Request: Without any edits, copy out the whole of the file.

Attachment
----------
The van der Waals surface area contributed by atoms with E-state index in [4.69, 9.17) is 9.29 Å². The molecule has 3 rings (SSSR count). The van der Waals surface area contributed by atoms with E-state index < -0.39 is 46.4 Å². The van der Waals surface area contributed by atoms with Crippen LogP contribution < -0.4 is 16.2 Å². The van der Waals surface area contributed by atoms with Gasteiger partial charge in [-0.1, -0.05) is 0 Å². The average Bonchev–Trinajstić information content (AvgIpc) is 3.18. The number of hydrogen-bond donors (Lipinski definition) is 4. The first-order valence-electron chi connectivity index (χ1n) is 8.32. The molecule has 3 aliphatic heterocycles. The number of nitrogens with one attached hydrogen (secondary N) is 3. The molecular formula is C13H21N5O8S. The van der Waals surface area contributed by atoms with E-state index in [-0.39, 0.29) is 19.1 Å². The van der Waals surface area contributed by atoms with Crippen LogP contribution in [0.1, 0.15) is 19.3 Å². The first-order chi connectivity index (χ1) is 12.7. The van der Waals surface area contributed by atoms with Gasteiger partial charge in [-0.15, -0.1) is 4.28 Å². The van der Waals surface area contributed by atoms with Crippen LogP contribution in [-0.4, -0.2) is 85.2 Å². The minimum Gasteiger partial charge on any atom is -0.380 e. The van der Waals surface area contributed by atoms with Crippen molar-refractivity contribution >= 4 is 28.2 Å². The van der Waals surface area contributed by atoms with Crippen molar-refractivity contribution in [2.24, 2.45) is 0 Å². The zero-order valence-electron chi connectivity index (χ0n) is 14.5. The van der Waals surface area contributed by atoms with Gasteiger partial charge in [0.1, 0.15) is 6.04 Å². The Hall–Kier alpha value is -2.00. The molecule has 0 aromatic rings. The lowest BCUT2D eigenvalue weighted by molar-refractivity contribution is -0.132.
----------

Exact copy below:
The van der Waals surface area contributed by atoms with E-state index in [4.69, 9.17) is 9.29 Å². The molecule has 3 rings (SSSR count). The van der Waals surface area contributed by atoms with E-state index < -0.39 is 46.4 Å². The van der Waals surface area contributed by atoms with Crippen LogP contribution < -0.4 is 16.2 Å². The van der Waals surface area contributed by atoms with Gasteiger partial charge in [-0.1, -0.05) is 0 Å². The average Bonchev–Trinajstić information content (AvgIpc) is 3.18. The number of hydrogen-bond donors (Lipinski definition) is 4. The first-order valence-electron chi connectivity index (χ1n) is 8.32. The molecule has 3 aliphatic heterocycles. The number of nitrogens with one attached hydrogen (secondary N) is 3. The molecular formula is C13H21N5O8S. The van der Waals surface area contributed by atoms with E-state index in [-0.39, 0.29) is 19.1 Å². The van der Waals surface area contributed by atoms with Crippen LogP contribution in [0.1, 0.15) is 19.3 Å². The first-order chi connectivity index (χ1) is 12.7. The van der Waals surface area contributed by atoms with Gasteiger partial charge in [-0.15, -0.1) is 4.28 Å². The van der Waals surface area contributed by atoms with Crippen LogP contribution in [-0.4, -0.2) is 85.2 Å². The minimum Gasteiger partial charge on any atom is -0.380 e. The van der Waals surface area contributed by atoms with Crippen molar-refractivity contribution >= 4 is 28.2 Å². The van der Waals surface area contributed by atoms with Crippen molar-refractivity contribution in [2.24, 2.45) is 0 Å². The zero-order valence-electron chi connectivity index (χ0n) is 14.5. The van der Waals surface area contributed by atoms with Gasteiger partial charge in [0.1, 0.15) is 6.04 Å². The Hall–Kier alpha value is -2.00. The molecule has 0 aromatic rings. The lowest BCUT2D eigenvalue weighted by molar-refractivity contribution is -0.132.